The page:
New research by KPMG has revealed that 15% of cigarettes consumed in Ireland in 2015 came from the illicit trade, marking a second year of growth in a row for the black market trade.
This rise was driven by a near 30% annual rise in the volume of ‘illicit white’ cigarettes, which now account for 28% of all illicit cigarettes in Ireland.
The study, carried out on behalf of British American Tobacco, Imperial Tobacco, Japan Tobacco International and Philip Morris International, also found that the level of the Irish black market is now the 6th highest across the whole of the EU.
Another key finding in the 2016 Project Sun report for the RoI in 2015 is that if the total black market volume had been consumed legally, an additional tax revenue of €249 million would have been raised by the Irish Exchequer.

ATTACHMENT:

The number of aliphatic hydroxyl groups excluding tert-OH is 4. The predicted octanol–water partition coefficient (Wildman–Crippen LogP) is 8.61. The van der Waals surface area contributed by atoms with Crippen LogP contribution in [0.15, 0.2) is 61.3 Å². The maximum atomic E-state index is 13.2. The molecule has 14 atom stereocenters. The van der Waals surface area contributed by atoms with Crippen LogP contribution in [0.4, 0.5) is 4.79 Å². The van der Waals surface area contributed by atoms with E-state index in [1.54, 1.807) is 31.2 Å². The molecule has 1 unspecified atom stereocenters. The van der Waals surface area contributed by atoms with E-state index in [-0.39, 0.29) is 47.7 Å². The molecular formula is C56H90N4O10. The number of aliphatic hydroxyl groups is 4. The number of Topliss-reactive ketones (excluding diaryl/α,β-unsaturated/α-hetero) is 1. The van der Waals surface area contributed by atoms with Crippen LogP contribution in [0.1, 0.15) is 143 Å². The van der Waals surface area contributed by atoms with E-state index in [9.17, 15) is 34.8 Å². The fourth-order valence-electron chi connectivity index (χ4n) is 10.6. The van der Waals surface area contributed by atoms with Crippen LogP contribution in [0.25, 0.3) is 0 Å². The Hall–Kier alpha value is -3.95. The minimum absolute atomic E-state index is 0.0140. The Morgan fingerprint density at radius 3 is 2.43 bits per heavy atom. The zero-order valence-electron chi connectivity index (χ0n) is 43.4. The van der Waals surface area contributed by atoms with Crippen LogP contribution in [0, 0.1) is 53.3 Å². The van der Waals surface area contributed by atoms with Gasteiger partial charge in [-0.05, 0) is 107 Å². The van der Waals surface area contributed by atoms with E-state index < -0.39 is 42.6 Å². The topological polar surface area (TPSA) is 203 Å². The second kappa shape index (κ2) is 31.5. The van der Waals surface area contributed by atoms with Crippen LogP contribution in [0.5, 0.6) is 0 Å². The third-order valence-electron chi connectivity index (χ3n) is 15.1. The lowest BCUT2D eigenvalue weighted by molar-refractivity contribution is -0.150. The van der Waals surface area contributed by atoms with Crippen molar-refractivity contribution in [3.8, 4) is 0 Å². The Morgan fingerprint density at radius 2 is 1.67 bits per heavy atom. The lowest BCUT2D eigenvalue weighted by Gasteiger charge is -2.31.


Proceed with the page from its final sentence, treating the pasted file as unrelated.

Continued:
In response to the report, Paul Adeleke, from Philip Morris Limited, said, “The illicit trade in tobacco products denies the state substantial legitimate revenue, at a time when there are constraints on exchequer finances, with consequent implications for spending on public services.
"In addition, it contributes to the creation and entrenchment of organised crime, because of the scale of the profits involved for illegal operators. Philip Morris International continues to devote significant resources in combating this problem as it strongly believes that effective solutions require solid cooperation between governments, law enforcement agencies, manufacturers and retailers."
The 2015 KPMG study on the illegal cigarette consumption in the EU is available here.
© 2016 - Checkout Magazine by Jenny Whelan.